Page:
ST. PETERSBURG — At this point, Evan Longoria on one good leg would have to help.
The Rays continued their parade of silence at the plate Sunday, losing 1-0 to the Orioles in 10 innings, being shut out in back-to-back games by the same team for the first time in eight years and extending their scoreless streak to 21 innings, five from the team record.
And in doing so, they wasted another dazzling pitching performance, eight zeroes from David Price, and gave away whatever momentum they had gained, dropping to 56-52 and back to fifth in the AL wild-card chase.
Amid the familiar postgame refrain — "We just have to get better," manager Joe Maddon said, again — were two different thoughts:
Longoria coming back as soon as Tuesday, and — queue up the critics on Line 2 — Maddon saying he wants the hitters to do less work before games.
The possibility of Longoria's return — the star third baseman last played April 30 — finally seems real, 50-50 for Tuesday in Maddon's estimation, maybe more in Longoria's mind.
"You're not scoring runs, you want to get people back obviously, but you've got to make sure that he's ready and well to do that," Maddon said.
After going 2-for-3 (and sliding for the first time) Sunday for Triple-A Durham, his fourth straight game and eighth overall (5-for-25, seven walks), Longoria said he pretty much was.
"Overall the at-bats were better, and I felt better,'' he said in Durham. "My legs are recovering. I'm not feeling the amount of soreness or fatigue that I was feeling. So it's one of those things where I hope that's a possibility.''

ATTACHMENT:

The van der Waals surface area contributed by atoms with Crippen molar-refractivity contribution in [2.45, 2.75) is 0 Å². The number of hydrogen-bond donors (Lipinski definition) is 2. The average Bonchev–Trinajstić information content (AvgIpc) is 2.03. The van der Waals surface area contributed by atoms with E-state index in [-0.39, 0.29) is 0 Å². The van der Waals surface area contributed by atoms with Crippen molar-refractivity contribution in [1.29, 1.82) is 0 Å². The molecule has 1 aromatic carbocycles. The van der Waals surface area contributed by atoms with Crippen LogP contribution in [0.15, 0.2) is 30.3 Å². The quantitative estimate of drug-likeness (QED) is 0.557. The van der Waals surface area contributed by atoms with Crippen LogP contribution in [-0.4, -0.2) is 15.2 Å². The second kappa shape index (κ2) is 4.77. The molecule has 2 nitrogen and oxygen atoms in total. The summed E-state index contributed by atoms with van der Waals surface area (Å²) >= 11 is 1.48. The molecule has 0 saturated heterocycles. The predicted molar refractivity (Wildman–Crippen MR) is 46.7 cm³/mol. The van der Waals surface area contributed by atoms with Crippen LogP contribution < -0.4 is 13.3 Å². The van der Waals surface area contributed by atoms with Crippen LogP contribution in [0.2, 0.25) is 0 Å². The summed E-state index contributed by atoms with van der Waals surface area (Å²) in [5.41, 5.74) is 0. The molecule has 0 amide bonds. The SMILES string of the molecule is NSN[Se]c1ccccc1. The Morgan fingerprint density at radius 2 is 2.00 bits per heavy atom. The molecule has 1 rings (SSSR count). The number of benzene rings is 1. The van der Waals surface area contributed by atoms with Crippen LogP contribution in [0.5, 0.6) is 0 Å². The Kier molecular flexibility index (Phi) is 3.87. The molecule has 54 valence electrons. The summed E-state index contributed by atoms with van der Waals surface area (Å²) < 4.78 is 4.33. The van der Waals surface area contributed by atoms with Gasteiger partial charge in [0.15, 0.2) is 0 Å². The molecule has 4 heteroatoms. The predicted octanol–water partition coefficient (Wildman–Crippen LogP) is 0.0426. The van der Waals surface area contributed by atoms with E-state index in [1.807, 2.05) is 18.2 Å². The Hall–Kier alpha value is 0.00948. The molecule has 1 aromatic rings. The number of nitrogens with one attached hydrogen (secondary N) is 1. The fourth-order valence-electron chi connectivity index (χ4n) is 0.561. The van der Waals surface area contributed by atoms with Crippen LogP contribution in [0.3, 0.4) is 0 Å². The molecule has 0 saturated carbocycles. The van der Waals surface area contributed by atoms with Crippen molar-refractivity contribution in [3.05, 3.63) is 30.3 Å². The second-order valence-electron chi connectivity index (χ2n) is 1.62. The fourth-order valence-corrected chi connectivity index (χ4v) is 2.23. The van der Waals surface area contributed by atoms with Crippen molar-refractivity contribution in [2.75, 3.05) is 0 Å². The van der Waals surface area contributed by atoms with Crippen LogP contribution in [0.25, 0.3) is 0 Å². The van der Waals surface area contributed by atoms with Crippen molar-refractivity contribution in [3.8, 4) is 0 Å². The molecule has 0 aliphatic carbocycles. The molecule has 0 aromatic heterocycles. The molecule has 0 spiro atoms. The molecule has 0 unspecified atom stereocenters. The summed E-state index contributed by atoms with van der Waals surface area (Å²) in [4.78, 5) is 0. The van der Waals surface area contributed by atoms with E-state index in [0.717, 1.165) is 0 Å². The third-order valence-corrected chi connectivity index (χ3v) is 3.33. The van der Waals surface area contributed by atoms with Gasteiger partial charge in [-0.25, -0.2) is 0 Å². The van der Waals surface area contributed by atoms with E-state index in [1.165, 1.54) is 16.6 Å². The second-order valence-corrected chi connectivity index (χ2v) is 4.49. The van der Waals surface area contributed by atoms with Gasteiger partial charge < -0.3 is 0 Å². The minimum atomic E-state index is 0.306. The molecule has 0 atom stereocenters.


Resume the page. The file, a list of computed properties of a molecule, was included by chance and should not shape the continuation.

And even though he would be limited to DH duties, and probably won't be able to play every day, and likely will need some time to get re-acclimated to big-league pitching, Longoria's return can only be a plus to a team that has scored three or fewer runs in 11 of its past 14 games and has six or fewer hits in 40 of its 108 games.
"It definitely does something different to your lineup regarding who hits where, that kind of stuff," Maddon said. "No question it would have some kind of positive impact. A hitter of his magnitude in your lineup always does. But my expectations aren't that he's just going to come in and just start railing on the baseball. … I believe he's going to have to work his way through it and get back up to speed with major-league baseball players playing in August."
No matter what Longoria does, or when Luke Scott returns, the other Rays need to do more anyway. They were 0-for-12 with runners in scoring position for the three-game series, matching the Orioles at a major-league-low .234 in those situations, and are down to .230 overall.
For another illustration, consider at the critical moment in Sunday's game, with the winning run on second and two outs, the Orioles intentionally walked .196-hitting Carlos Peña so they could face — and strike out — .097-hitting Ryan Roberts, whom Maddon considered their best shot. "It's very frustrating," Roberts said.
"The guys that are here are capable players also," Maddon said. "We have to get the guys that are here to perform at the level they can."
In an attempt to do that, Maddon plans to curtail batting practice and structured pregame work, considering the standard routine "eye wash" that doesn't do much good.
"I really want them to do less," Maddon said. "I'd rather go American Legion right now — just show up and play. There's something to be said for that."
Maybe, less will be more. Though Maddon was reluctant to say it was rock bottom, it would seem there's only one way for the offense to go.
"If I was the Orioles, I'd be really upset giving up two runs in three games and only winning two," he said. "They've got to be leaving here very upset about that."
Marc Topkin can be reached at firstname.lastname@example.org.